“But it is still very unpleasant when you do get it.”
When things are going against Mourinho, he likes to fall back on the grand gesture.
Having seemingly exhausted the avenue of criticizing the players for a response, the only lever he had left to pull was the team selection.
So when Spurs went to Villa Park three days after Zagreb and just before the March international break, he picked one of his most surprising teams of the season, bringing back Joe Rodon, Japhet Tanganga, Lo Celso and Vinicius.
Tottenham looked shaky at first but managed to win 2-0. But when Mourinho tried to pick the same team for the trip to St James’ Park as Spurs season resumed after last month’s internationals, he could not reproduce the same shock effect.
The players were increasingly inured to Mourinho’s tactics.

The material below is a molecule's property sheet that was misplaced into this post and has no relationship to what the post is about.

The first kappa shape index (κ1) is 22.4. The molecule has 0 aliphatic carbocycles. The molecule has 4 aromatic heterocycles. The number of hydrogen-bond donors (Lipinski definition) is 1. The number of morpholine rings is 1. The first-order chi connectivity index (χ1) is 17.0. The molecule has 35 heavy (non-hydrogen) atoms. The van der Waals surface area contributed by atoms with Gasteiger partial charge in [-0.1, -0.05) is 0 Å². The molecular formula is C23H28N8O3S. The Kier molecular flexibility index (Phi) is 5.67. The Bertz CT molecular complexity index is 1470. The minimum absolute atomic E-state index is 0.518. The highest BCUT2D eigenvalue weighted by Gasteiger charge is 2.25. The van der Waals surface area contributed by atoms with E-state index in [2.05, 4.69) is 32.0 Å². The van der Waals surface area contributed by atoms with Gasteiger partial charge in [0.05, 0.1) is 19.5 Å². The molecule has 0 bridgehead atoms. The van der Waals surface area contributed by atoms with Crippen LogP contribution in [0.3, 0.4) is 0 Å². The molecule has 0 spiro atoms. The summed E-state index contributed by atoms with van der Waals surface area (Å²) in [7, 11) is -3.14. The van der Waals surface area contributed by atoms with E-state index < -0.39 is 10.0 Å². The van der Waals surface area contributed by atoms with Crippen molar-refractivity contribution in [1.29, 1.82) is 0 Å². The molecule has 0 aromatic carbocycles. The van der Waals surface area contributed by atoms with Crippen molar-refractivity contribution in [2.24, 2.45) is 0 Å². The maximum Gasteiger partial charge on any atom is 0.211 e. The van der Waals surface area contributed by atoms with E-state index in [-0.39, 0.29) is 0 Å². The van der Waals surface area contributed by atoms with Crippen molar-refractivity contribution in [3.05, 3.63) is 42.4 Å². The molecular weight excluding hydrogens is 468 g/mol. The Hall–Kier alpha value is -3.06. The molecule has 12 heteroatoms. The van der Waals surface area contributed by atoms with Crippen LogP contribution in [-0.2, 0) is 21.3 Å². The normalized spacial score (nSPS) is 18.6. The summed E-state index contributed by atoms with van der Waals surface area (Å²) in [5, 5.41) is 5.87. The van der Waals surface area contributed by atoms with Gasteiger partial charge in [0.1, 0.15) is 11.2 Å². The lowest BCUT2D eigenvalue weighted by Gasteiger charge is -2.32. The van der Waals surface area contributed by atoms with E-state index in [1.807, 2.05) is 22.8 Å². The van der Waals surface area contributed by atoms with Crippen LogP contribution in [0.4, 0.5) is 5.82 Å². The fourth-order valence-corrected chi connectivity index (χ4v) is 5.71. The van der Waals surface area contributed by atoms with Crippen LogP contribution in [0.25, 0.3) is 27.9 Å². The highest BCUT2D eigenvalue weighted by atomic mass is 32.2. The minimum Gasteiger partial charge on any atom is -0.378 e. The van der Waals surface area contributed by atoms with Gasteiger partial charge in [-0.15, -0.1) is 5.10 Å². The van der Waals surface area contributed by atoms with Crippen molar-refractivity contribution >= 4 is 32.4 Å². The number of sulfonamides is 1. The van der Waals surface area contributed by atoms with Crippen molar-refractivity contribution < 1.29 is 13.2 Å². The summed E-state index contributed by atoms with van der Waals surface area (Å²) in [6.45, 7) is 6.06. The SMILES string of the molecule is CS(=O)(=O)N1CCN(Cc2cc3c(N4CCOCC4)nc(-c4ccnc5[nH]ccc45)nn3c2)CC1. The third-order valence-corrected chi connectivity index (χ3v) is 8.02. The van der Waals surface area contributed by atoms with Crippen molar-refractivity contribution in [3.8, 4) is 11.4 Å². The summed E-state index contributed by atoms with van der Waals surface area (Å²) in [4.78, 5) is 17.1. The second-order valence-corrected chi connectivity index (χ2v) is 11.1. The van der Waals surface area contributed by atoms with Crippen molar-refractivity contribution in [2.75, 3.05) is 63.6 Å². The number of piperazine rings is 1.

He could keep trying to shock them but it was no longer having any impact.
After seeing his team concede yet another late equalizer to draw 2-2 with Newcastle, Mourinho made his last but deepest attack on his own team, telling the BBC the difference between now and the defensive stability of his early years was a case of “same coach, different players”.
When another second-half collapse saw Tottenham beaten 3-1 by Manchester United a week later, Mourinho complained about how he was constrained, and no longer able to say what he really thought.
“I can’t say what I think,” he said. “You know that. You sometimes want to bring me to deep questions, to deep analysis, but then when I go, I realize that I cannot go.”